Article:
I had some opportunity to develop high concept Prezis with various clients in recent months. In doing so I learned a lot about how far you can push the technology and in what scenarios the software plays to its strengths.1
Mind you that Prezi works best as an interface for content you prepare with authoring tools outside of Prezi. If you have a means to create vector graphics in a flash file format, you can enjoy intricate layering and zooming effects to navigate your material.2 As this brief introduction may show you, there are ways to overcome Prezi’s technical limitations for both presenting, and—even more relevant in my opinion—exploring information.
Prezi, much like other authoring tools, still suffers from a lack of widely recognized best practices and commendable design principles. Here’s to hoping I may provide a bit of useful input to their fashioning. More information is in the Prezi itself, and some files for download can be found at my lab.
This is not going to be a post about critiquing a product, even though there is ample opportunity to do so with Prezi. Some of its idiosyncracies are baffling, to say the least, and the kind of design decisions Prezi forces upon its users are a tough pill to swallow at times. But hey, I made it work and so can you. ↩︎
I fully intend to post some tutorials about how to create the right flash files for Prezi in the future. The one tool that makes it possible, other than flash itself, is pdf2swf. ↩︎
Having made the case that we need to look for examples of inventive information architecture on Prezi that acknowledges the functional paradigm of its medium, today I present you this example by Travis Hitchcock. Prominent indicators link pieces of information (nodes, if you will) to each other, maintaining a hierarchy of information that literally and figuratively scales well.1 I find this quite a compelling case for discovering details about typography through zooming.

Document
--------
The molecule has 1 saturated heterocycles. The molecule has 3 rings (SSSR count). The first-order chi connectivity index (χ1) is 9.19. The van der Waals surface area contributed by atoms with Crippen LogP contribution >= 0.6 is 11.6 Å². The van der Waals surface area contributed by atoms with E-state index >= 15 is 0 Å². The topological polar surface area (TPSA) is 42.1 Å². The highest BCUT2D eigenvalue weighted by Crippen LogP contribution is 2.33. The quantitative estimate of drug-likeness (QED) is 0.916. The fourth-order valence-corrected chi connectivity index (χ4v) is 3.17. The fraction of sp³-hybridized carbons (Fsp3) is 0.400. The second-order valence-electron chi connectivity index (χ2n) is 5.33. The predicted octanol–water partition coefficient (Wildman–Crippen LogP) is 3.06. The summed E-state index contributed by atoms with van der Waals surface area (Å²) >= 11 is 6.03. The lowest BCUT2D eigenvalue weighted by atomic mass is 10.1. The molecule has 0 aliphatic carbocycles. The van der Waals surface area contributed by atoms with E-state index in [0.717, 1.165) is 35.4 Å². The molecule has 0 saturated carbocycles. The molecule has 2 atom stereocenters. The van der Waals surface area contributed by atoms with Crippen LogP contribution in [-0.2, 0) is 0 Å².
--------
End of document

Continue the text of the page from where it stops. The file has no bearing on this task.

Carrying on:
By the way, the embed code that Prezi churns out really does not play nice with tumblr. I don’t know if all the divs and classes are meant to be helpful so I can apply my own styling or if they are necessary for the Prezi to work (and I’m too lazy to check) but in any case the result is not pretty. I always have to hope that things work out on the front end once I hit the publish button. ↩︎
I pondered a while how I should approach this Prezi presentation about information architecture by Peter Morville. For one thing I really like the content. It gives you a nice impression of what information architects do. But then I feel that it is being let down by the structure. Ironically what we see is an introduction to information architecture that suffers from poor information architecture.
Mind you, I don’t mean to bash the author nor the tool. I just think that it’s time that for Prezi, as for other types of presentation tools and media, we start to appreciate their properties and develop information architecture that caters to their strengths and weaknesses. This particular example, unfortunately, fails to do so.
The problem with the structure of Peter’s Prezi is that zoom or size is not meaningful at all. As is the case with too many Prezi examples already, the information is accessible only through a linear, monosequential roller coaster ride that may induce motion sickness to boot. Try to navigate the Prezi without the guiding help of the path that Peter created. Once the background image loads there is a visual cue that you start from the bottom left and follow a maze, but that does not get you everywhere you need to be to fully understand the content. In effect, you are bound to linear consumption in a way that is worse than what I came to expect from print.1
A page in a book usually features linear design.2 And yet, by typographic conventions such a page already has better information architecture and usability than most Prezis. On a page I can scan the text flow for headlines or keywords and skip to the part that I want to know about. I can’t do that with a Prezi that goes out of its way to hide information away in arbitrary places.
Prezis often look like mind maps that Mr. Magoo would draw under a microscope. Unlike headers in print, the size of the typeface does not give the user a clue about information hierarchy. No indents are there to tell us where a new line of argument may begin, no grid is there to guide our uptake. Most of the time we don’t even have a clue about how far we have progressed in absorbing the content. This isn’t just bad architecture. I’d say that in the worst examples there is no structure at all. It’s Labyrinth of powerpoint slides.